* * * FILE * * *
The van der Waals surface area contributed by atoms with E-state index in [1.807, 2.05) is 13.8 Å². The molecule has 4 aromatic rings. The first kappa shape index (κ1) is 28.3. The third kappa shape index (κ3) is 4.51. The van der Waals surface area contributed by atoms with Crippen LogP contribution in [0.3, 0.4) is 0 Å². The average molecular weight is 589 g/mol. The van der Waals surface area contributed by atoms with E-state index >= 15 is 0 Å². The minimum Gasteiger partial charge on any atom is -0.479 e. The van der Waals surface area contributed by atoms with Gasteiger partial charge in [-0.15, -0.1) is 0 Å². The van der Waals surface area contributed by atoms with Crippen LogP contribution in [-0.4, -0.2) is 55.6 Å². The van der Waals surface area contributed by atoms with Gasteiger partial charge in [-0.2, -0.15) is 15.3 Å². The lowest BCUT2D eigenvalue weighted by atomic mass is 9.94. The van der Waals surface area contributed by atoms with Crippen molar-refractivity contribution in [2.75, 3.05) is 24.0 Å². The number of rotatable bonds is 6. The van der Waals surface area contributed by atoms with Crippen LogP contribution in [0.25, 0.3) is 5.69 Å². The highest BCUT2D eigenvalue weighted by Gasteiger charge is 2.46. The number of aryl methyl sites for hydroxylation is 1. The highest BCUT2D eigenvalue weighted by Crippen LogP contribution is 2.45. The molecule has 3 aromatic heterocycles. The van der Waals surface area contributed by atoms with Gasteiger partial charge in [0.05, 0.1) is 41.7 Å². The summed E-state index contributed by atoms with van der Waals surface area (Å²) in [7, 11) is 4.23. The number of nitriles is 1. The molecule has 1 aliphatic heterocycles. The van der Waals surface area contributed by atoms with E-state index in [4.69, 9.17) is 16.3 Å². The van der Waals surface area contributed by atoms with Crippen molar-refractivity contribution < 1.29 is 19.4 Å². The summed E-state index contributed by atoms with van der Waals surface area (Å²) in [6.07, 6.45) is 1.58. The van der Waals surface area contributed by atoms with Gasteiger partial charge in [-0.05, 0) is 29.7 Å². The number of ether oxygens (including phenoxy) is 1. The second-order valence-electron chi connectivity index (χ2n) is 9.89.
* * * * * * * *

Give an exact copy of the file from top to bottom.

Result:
The van der Waals surface area contributed by atoms with E-state index in [1.807, 2.05) is 13.8 Å². The molecule has 4 aromatic rings. The first kappa shape index (κ1) is 28.3. The third kappa shape index (κ3) is 4.51. The van der Waals surface area contributed by atoms with Crippen LogP contribution in [0.3, 0.4) is 0 Å². The average molecular weight is 589 g/mol. The van der Waals surface area contributed by atoms with E-state index >= 15 is 0 Å². The minimum Gasteiger partial charge on any atom is -0.479 e. The van der Waals surface area contributed by atoms with Gasteiger partial charge in [-0.15, -0.1) is 0 Å². The van der Waals surface area contributed by atoms with Crippen LogP contribution in [-0.4, -0.2) is 55.6 Å². The van der Waals surface area contributed by atoms with Gasteiger partial charge in [-0.2, -0.15) is 15.3 Å². The lowest BCUT2D eigenvalue weighted by atomic mass is 9.94. The van der Waals surface area contributed by atoms with Crippen molar-refractivity contribution in [2.75, 3.05) is 24.0 Å². The number of rotatable bonds is 6. The van der Waals surface area contributed by atoms with Crippen LogP contribution in [0.25, 0.3) is 5.69 Å². The highest BCUT2D eigenvalue weighted by Gasteiger charge is 2.46. The number of aryl methyl sites for hydroxylation is 1. The highest BCUT2D eigenvalue weighted by Crippen LogP contribution is 2.45. The molecule has 3 aromatic heterocycles. The van der Waals surface area contributed by atoms with Gasteiger partial charge in [0.05, 0.1) is 41.7 Å². The summed E-state index contributed by atoms with van der Waals surface area (Å²) in [7, 11) is 4.23. The number of nitriles is 1. The molecule has 1 aliphatic heterocycles. The van der Waals surface area contributed by atoms with E-state index in [4.69, 9.17) is 16.3 Å². The van der Waals surface area contributed by atoms with Crippen molar-refractivity contribution < 1.29 is 19.4 Å². The summed E-state index contributed by atoms with van der Waals surface area (Å²) in [6.07, 6.45) is 1.58. The van der Waals surface area contributed by atoms with Gasteiger partial charge in [-0.05, 0) is 29.7 Å². The number of ether oxygens (including phenoxy) is 1. The second-order valence-electron chi connectivity index (χ2n) is 9.89.